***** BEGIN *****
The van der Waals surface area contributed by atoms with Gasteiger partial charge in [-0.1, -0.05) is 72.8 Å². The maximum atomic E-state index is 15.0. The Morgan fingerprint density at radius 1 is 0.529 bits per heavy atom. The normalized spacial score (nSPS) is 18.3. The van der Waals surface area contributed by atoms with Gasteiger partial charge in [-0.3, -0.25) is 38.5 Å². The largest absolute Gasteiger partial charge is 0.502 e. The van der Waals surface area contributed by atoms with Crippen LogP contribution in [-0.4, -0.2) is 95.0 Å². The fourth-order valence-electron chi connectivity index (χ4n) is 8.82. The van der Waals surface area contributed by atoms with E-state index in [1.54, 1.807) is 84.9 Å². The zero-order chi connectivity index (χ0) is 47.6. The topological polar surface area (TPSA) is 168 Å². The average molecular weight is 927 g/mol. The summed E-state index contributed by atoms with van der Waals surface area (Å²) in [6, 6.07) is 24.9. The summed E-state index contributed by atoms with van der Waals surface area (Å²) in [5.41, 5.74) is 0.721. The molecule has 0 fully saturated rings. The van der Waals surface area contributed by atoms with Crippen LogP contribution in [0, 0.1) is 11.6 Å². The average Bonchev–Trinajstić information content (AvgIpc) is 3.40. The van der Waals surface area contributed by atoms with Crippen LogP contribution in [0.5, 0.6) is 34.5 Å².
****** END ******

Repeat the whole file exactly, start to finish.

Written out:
The van der Waals surface area contributed by atoms with Gasteiger partial charge in [-0.1, -0.05) is 72.8 Å². The maximum atomic E-state index is 15.0. The Morgan fingerprint density at radius 1 is 0.529 bits per heavy atom. The normalized spacial score (nSPS) is 18.3. The van der Waals surface area contributed by atoms with Gasteiger partial charge in [-0.3, -0.25) is 38.5 Å². The largest absolute Gasteiger partial charge is 0.502 e. The van der Waals surface area contributed by atoms with Crippen LogP contribution in [-0.4, -0.2) is 95.0 Å². The fourth-order valence-electron chi connectivity index (χ4n) is 8.82. The van der Waals surface area contributed by atoms with E-state index in [1.54, 1.807) is 84.9 Å². The zero-order chi connectivity index (χ0) is 47.6. The topological polar surface area (TPSA) is 168 Å². The average molecular weight is 927 g/mol. The summed E-state index contributed by atoms with van der Waals surface area (Å²) in [6, 6.07) is 24.9. The summed E-state index contributed by atoms with van der Waals surface area (Å²) in [5.41, 5.74) is 0.721. The molecule has 0 fully saturated rings. The van der Waals surface area contributed by atoms with Crippen LogP contribution in [0, 0.1) is 11.6 Å². The average Bonchev–Trinajstić information content (AvgIpc) is 3.40. The van der Waals surface area contributed by atoms with Crippen LogP contribution in [0.5, 0.6) is 34.5 Å².